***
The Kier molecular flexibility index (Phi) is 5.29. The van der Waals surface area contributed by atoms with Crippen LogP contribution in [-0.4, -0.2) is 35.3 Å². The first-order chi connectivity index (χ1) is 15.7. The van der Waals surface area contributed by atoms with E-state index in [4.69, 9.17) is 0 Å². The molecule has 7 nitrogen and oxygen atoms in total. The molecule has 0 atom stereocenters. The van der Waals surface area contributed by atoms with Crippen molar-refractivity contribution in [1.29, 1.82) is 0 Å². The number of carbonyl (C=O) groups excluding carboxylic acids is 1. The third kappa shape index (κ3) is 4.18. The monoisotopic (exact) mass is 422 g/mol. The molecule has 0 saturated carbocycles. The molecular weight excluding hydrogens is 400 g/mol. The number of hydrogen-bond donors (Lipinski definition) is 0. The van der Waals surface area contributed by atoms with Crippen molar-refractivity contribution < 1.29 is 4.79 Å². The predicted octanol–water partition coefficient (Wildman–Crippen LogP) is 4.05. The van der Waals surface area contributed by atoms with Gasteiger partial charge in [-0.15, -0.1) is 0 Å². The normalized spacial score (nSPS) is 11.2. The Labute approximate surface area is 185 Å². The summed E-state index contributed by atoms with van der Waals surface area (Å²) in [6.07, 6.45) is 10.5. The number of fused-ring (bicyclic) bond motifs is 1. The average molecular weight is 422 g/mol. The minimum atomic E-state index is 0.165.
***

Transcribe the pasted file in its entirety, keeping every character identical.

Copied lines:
The Kier molecular flexibility index (Phi) is 5.29. The van der Waals surface area contributed by atoms with Crippen LogP contribution in [-0.4, -0.2) is 35.3 Å². The first-order chi connectivity index (χ1) is 15.7. The van der Waals surface area contributed by atoms with E-state index in [4.69, 9.17) is 0 Å². The molecule has 7 nitrogen and oxygen atoms in total. The molecule has 0 atom stereocenters. The van der Waals surface area contributed by atoms with Crippen molar-refractivity contribution in [1.29, 1.82) is 0 Å². The number of carbonyl (C=O) groups excluding carboxylic acids is 1. The third kappa shape index (κ3) is 4.18. The monoisotopic (exact) mass is 422 g/mol. The molecule has 0 saturated carbocycles. The molecular weight excluding hydrogens is 400 g/mol. The number of hydrogen-bond donors (Lipinski definition) is 0. The van der Waals surface area contributed by atoms with Crippen molar-refractivity contribution < 1.29 is 4.79 Å². The predicted octanol–water partition coefficient (Wildman–Crippen LogP) is 4.05. The van der Waals surface area contributed by atoms with Gasteiger partial charge in [-0.15, -0.1) is 0 Å². The normalized spacial score (nSPS) is 11.2. The Labute approximate surface area is 185 Å². The summed E-state index contributed by atoms with van der Waals surface area (Å²) in [6.07, 6.45) is 10.5. The number of fused-ring (bicyclic) bond motifs is 1. The average molecular weight is 422 g/mol. The minimum atomic E-state index is 0.165.